frgavin on April 6th, 2011

By David W. Virtue

After a challenging address by the PB to “show up” in the various challenging venues of today’s world, we had a report from a committee on changes in governance of The Episcopal Church, concerns about the new Title IV Canon revisions (clergy discipline), a report from the committee on same gender blessings, and from a group looking to devise a process for the “reconciliation or dissolution of a pastoral relationship between a bishop and a diocese.”

Thus spake Bishop Christopher Epting retired bishop of Iowa and current Interim Dean of Trinity Cathedral in Davenport, Iowa.

The bishop dropped more morsels in this one blunt statement than all the high sounding ecclesiastical nonsense that usually emanates from these bishops’ gabfests.

Then Epting exclaimed, “Wow. For the new bishops: welcome to your new role.”

Wow indeed. These newbie bishops arrive at a time when their boss’s newfound powers kick in on July 1. ANY opposition to the Presiding Bishop’s thinking can and will be met with inhibition and deposition with possibly a trial, but don’t count on it. Can we count on her to exercise her new powers and toss PA Bishop Charles Bennison into the ecclesiastical equivalent of the Schylkill River?

For those bishops who haven’t rolled over to The Blessed One, tread softly for you tread on my neck, might be their silent prayer. Opposition is useless.

The Presiding Bishop’s sermon at the House of Bishops opening Eucharist at the Kanuga Conference Center exuded a certain collegial bonhomie. It also contained her usual ecumenical/interfaith rant with this line, “We’re also going to be asked to show up in relationship to the larger Abrahamic body. Mary may be honored even more in Islam than she is in Christian communities. She is certainly mentioned more often in the Quran. Are we willing to show up long enough and faithfully enough to find out why? How is our own Christian faithfulness going to be deepened in the encounter?” I doubt the Roman Catholic Church would agree with her assessment of Mary and Islam.

So you may be as ecumenical and interfaith and pro-gay as you wish. Propose and use all the same-sex rites you like, but if you oppose anything I say or believe in, you are history. Bishops beware.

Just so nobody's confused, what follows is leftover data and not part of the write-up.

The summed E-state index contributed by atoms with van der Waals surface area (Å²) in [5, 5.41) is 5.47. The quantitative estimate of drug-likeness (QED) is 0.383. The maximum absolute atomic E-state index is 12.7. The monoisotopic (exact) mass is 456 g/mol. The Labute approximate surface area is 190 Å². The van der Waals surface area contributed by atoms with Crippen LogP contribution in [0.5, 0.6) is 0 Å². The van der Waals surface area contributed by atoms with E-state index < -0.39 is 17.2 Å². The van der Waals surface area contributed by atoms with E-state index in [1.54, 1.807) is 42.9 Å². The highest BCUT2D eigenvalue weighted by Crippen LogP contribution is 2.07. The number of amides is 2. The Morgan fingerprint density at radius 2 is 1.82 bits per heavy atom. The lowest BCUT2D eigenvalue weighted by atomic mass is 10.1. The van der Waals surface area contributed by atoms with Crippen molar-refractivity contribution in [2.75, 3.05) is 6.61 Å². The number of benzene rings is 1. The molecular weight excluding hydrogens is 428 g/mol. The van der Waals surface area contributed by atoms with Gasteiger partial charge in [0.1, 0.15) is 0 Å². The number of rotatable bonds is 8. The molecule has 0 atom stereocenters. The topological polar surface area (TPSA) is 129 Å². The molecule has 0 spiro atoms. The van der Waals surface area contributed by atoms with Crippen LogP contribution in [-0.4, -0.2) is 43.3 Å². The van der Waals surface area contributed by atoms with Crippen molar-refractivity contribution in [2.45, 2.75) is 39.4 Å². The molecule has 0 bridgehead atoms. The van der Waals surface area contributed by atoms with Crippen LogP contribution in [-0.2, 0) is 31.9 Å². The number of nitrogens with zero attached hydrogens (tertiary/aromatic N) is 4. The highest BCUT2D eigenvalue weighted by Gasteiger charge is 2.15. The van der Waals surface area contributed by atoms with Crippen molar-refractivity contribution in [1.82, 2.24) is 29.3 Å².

One can almost hear the ecclesiastical wheels churn as she contemplates how she will come down on South Carolina Bishop Mark Lawrence. He’s waiting, they’re ready and now it is just a matter of when she lights the fuse. It is when not if.

The new Title IV Canon revisions (clergy discipline), give Metropolitan Jefferts Schori unprecedented powers for devising a process for the “reconciliation or dissolution of a pastoral relationship between a bishop and a diocese.” The sovereign rights of dioceses be damned.

San Joaquin Allan Haley observes, “What better subject for the “teachers” than the newly created metropolitan authority of the Presiding Bishop herself? She begins the process with an exhortation to the assembled bishops to “show up in the various challenging venues of today’s world” (how postmodern can we make this?). Having thereby subtly established her authority to issue pastoral directives to her colleagues, she hands the real task of instruction over to those who were the architects of the changes to Title IV of the national Canons — the members of the (Second) Title IV Task Force.”

The constitutionality of their changes has been called into serious question by Haley who is concerned with Episcopal Church polity. “It is a bit disconcerting, but nevertheless entirely within the character of the current administration, to have the assembled bishops hear only from members of the Title IV Task Force, who continue to maintain — in the face of all historical and logical evidence — that they are right and every other canon law expert is just wrong.”

Never mind that Jefferts Schori has no diocese, these new bishops, have never known what it means to be an independent diocesan with no superior. Will they miss their freedom?

So they enter the new Era of Jefferts Schori when the slightest challenge they might offer to her primatial authority can trigger an immediate suspension from office. Talk about being kept in line — they will never summon the gumption to test the strength of the velvet nooses around their necks, writes Haley.

What if there is a revolt by the handful of orthodox bishops that still remain in TEC and who have not fled to Rome or the ACNA? We know that Bishop Lawrence is in Jefferts Schori’s cross hairs, but what if there was a wider Middle East type rebellion where one nation follows another in a domino style display of ecclesiastical revolt.

Could Springfield, Albany, Dallas, Central Florida test the ecclesiastical waters and take up arms against a sea of troubles, And by opposing, end them (her)?

We are, says Haley, in for some interesting days.

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